I will go to the third problem that we see with this budget and this bill. The finance minister was expressly directed by the Prime Minister, just over a year ago, not to engage in any more new permanent spending. That was in the middle of the COVID pandemic, and the government I thought had realized that we could not keep spending. We need to discipline spending because, at the end of the day, we also have a duty to future generations of Canadians who have to pay back this massive debt that has been incurred because of the COVID pandemic and because of the government's reckless spending.
Instead, after receiving that clear directive, a year later what did the Prime Minister do? He gave the finance minister another mandate letter in which he purged any reference to eliminating new permanent spending. I do not know. Maybe the Prime Minister already knew that he was cooking up a coalition between the NDP and the Liberals, that it would cost taxpayers a lot of money, and then the government would have to borrow a lot of money to satisfy the NDP. I do not know that, but I do know this.
Shortly after the finance minister received that mandate letter, she started crafting her 2022 budget, which introduced a massive amount of new permanent spending, including a dental care program. In the last budget, it was a child care program. In the next one, we expect there will be a pharmacare program.
What was shocking to me, as a member of the finance committee, was the process when all of these requests were pouring in as we did our pre-budget consultations. There were stakeholders from across Canada. Five hundred written submissions came in, and many more witnesses were basically asking the government to fund this program or that program or to give them this subsidy or that subsidy. We asked the other members of the committee if we could at least go through a process of prioritization and triage all the requests flooding in, so that we could bring a critical eye to them to determine which ones were actually affordable for Canadian taxpayers and future generations, who would have to pay the bill.
The Liberals, NDP and Bloc said that they were not interested in prioritization. They wanted to take all the recommendations and send them up to the minister to see what she would do with them. What a reckless way of doing business. That is not the kind of country I want to live in. I want to live in a country that is fiscally responsible. I want to have a Prime Minister who actually thinks about monetary policy, not who shuns it and says it is something that does not concern him.
It is the monetary policy of this country that is requiring interest rates to go up because of the reckless borrowing and spending of the Liberal government. That is the permanent spending part of it. There is $57 billion of new spending just in this budget alone, and that will saddle future generations with an albatross. It is a huge indebtedness that they are going to have to pay back with rising interest rates.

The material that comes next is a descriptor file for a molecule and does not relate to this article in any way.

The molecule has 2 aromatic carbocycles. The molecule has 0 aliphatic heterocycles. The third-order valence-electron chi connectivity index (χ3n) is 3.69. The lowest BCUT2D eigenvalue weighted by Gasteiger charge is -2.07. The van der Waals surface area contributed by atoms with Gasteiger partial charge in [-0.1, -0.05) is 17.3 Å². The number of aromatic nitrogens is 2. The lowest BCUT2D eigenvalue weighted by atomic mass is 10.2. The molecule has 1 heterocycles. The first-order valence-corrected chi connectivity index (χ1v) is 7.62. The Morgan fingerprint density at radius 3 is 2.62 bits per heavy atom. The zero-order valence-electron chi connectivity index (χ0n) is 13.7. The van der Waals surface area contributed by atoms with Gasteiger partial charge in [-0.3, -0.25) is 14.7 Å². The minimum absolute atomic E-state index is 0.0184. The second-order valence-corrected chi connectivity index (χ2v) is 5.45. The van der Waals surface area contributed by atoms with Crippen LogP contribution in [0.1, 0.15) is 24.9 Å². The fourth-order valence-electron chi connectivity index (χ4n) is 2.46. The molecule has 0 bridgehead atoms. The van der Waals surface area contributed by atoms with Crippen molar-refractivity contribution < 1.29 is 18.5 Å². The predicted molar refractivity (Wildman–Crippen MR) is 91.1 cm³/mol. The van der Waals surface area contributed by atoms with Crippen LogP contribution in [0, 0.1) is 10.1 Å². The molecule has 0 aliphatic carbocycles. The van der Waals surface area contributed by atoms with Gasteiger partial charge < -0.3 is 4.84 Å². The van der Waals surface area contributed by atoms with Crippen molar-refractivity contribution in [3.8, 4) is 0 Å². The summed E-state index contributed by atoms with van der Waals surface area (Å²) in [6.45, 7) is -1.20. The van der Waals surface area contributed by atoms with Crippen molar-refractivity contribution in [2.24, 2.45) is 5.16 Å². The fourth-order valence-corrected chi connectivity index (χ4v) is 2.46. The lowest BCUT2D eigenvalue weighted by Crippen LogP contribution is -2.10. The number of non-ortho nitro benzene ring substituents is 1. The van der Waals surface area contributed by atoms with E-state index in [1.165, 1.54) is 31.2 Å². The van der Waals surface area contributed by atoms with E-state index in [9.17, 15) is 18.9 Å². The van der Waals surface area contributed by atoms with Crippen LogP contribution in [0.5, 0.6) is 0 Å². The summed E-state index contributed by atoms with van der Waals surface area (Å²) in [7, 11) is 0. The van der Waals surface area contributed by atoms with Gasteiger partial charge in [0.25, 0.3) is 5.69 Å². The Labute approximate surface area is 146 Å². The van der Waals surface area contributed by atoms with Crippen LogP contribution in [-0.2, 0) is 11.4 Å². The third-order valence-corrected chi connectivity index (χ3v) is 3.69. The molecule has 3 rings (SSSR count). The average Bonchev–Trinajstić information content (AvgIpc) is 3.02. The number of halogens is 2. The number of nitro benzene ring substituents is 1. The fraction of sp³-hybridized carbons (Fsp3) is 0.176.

The last point is taxation. The Liberal government often talks about having Canadians' backs and being there for the middle class. “Hear, hear,” they say, yet the budget is tax after tax. It is unbelievable. Look at the escalator on wine excise taxes, for example. It is unbelievable. The escalators automatically drive up the taxes on goods that Canadians purchase every single day. It is tax after tax. What is worse is the fact that with the dramatic escalation in the price of gas at the pumps, Canadians who already had a tough time filling up their tanks are now realizing, because we Conservatives are telling them, that on top of that gas price, they are paying GST, which means more revenues for the federal government but less disposable income for them.
We, as Conservatives, brought forward a proposal, because we are solution-oriented. We are problem-solvers on this side. We came forward to the Prime Minister and said that we could at least temporarily suspend carbon taxes and temporarily suspend the GST on gas so we could give Canadians a break. The Liberals said no.
Let me close by saying that there is no way the Conservatives, the official opposition and the loyal opposition, can support a budget bill that is irresponsible. I have a motion that I would like to table in this House.
That the motion be amended by deleting all the words after the word “that” and substituting the following: “the House decline to give second reading to Bill C-19, an Act to implement certain provisions of the budget tabled in Parliament on April 7, 2022 and other measures, since the bill fails, among other things, to address inflation, provide tax relief for Canadians and take immediate action to increase housing supply.